Laura is a personal trainer at Equinox in Southern California, with an incredible success story that gives her first-hand knowledge on the struggle to find her healthiest self. She grew up overweight, just over 5′ at 200 lbs, and began her weight loss journey through extreme cardio and dieting–as most do–but quickly realized these practices weren’t sustainable, nor would they be effective for longevity. She was introduced to resistance training in college and became fascinated by it’s capacity to change the human body from the inside-out. Through building lean muscle, she lost fat without depriving herself of food, repaired her metabolism and felt stronger and more confident than ever before. She now guides others with similar paths on a safe, effective road to weight loss, but more importantly, strength. Read on for Laura’s best exercise and nutrition tips!
Q: How long do you recommend warming up and cooling down before a strenuous workout? Why is this important?
A: I recommend a few minutes of SMR (self-myofascial release) with a foam roller and at least five minutes of dynamic stretching and activation drills. Dynamic warm-ups are essential to prepare your joints for proper movement and prevent injury, muscle spasms, and compensations during exercise. Following a specific “cool down” protocol is not necessary for everybody. The more trained you are, the faster your heart rate returns to its resting rate anyway. Some people feel that cooling down prevents dizziness. I do believe in additional stretching and foam rolling after a workout, however, as this is a great time for your body to pattern in a new range of motion if you are working on your mobility/flexibility.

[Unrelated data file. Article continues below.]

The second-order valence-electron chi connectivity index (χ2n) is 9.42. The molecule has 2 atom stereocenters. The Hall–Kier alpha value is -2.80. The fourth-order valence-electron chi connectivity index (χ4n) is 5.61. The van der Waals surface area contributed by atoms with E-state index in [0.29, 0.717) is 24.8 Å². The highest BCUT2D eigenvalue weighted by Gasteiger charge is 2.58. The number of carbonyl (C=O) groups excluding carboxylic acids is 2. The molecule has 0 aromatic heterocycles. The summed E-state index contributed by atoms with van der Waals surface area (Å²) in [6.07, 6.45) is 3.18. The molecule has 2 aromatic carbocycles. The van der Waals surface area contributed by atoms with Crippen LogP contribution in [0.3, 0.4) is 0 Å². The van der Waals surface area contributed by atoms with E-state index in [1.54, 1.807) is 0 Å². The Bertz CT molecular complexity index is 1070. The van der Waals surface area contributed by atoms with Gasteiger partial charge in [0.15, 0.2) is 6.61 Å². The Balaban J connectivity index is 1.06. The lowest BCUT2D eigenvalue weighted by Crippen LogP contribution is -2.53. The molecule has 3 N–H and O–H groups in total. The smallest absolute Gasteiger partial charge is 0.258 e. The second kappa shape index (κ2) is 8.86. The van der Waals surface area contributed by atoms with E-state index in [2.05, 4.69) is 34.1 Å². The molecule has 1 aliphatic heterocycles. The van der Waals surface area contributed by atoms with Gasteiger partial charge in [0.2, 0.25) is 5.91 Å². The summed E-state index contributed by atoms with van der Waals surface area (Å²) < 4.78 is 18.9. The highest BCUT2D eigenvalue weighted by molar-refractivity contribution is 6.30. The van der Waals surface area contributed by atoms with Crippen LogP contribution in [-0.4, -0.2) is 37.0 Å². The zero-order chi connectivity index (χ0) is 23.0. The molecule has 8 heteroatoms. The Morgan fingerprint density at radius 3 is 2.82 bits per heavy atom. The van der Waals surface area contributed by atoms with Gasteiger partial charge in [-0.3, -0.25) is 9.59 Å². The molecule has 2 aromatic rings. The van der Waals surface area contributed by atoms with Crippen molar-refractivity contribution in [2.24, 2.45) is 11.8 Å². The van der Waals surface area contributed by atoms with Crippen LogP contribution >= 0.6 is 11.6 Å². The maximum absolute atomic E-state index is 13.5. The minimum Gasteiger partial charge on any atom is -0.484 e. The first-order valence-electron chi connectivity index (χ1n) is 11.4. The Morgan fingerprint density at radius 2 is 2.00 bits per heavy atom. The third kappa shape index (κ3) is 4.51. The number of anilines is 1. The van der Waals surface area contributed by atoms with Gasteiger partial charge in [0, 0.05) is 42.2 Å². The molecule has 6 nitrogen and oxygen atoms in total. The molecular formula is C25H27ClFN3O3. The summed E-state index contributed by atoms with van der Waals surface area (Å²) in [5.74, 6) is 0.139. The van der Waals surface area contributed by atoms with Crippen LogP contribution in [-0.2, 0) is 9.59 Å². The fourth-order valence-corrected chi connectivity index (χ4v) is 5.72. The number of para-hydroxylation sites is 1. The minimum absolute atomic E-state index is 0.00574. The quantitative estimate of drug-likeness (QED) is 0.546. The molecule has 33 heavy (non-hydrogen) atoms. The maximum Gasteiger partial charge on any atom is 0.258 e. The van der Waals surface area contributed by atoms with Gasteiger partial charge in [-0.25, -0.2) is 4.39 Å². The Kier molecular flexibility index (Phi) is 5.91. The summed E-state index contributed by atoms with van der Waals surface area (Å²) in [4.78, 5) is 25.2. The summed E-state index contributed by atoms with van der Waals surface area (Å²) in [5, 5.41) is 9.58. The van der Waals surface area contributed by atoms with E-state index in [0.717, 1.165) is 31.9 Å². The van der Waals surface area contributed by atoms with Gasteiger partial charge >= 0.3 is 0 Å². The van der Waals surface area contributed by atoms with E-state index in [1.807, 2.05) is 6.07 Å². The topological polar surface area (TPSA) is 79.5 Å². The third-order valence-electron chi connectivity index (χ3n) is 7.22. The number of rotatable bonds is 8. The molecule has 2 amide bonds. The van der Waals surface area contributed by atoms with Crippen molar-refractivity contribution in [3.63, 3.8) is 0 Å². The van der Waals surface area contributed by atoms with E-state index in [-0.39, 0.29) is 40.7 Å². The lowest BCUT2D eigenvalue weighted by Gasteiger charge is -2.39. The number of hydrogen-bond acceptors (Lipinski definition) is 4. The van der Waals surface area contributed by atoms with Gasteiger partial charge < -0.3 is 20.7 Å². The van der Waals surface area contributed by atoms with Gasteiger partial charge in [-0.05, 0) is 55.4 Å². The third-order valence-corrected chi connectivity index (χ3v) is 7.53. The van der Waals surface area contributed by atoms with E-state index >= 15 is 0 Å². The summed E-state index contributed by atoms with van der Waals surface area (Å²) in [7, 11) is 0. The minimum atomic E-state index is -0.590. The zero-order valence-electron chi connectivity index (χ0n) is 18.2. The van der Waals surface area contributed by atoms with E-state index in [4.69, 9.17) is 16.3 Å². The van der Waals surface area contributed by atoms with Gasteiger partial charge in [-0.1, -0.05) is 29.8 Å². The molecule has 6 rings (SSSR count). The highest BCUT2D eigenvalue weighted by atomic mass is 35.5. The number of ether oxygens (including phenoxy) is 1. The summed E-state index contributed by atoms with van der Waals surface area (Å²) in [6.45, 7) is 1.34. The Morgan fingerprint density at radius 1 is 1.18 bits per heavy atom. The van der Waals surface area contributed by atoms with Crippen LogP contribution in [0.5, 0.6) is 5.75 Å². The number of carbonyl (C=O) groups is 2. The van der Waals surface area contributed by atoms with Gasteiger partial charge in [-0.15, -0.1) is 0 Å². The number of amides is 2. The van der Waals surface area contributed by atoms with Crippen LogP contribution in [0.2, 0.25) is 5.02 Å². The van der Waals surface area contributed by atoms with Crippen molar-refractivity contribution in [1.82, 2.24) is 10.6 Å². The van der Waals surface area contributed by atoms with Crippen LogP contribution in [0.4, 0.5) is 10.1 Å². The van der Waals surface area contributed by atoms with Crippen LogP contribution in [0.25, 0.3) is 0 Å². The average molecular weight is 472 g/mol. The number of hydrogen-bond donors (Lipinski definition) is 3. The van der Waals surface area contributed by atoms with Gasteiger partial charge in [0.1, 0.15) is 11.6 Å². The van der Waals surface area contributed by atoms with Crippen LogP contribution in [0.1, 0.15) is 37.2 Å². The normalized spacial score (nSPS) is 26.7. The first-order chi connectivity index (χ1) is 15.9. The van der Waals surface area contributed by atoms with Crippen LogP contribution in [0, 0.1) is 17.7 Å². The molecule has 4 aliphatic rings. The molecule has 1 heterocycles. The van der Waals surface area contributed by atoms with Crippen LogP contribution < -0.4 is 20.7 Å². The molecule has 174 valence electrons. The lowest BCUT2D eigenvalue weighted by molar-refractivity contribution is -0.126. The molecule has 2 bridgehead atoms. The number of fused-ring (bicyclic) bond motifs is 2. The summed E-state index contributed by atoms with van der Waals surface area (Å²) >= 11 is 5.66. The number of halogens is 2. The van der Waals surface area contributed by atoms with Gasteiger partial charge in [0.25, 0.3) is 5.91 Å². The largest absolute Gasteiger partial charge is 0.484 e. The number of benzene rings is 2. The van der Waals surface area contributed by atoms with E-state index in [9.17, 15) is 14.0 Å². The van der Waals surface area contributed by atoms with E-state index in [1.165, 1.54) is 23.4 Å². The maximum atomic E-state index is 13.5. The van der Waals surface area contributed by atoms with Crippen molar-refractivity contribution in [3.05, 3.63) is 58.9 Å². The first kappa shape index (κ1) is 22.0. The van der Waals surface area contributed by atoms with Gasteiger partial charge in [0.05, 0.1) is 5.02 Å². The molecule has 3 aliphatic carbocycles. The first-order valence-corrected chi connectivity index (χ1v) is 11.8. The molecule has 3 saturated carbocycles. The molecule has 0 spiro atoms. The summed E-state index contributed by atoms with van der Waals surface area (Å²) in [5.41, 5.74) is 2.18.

Q: What should we be eating before and after a tough, sweaty workout?
A: Eat something that contains a balance of complex carbohydrates and protein 30 minutes to an hour before a workout. Complex, low-glycemic carbs digest at a slower rate than high-glycemic carbs and provide a more steady energy supply. A protein shake with fruit and protein powder, yogurt with oats, and grilled chicken with sweet potatoes are great options. Immediately after a tough workout another protein + carb combo is due. Something like a chicken stir-fry with white rice or even another protein shake would suffice.
Q: What do you feel is the biggest ‘mistake’ made in the gym, when the goal is for weight loss?
A: People often neglect metabolic resistance training in favor of cardio. For sustainable fat loss, the goal should be to raise one’s metabolism. Building muscle raises your metabolism because muscle requires more calories per unit volume to maintain than fat. If your caloric requirements are higher, it is easier to achieve the caloric deficit needed to lose fat and keep it off. Resistance training for the major muscle groups is the most efficient way to preserve/build lean muscle, and is thus the only activity that inherently changes your metabolism. Interval-style, or HIIT cardio can preserve muscle and burn additional calories, but this does not yield the same effect as weight training. Too much steady-state cardio (low intensity, long duration) can even consume muscle tissue and work against long-term fat loss goals.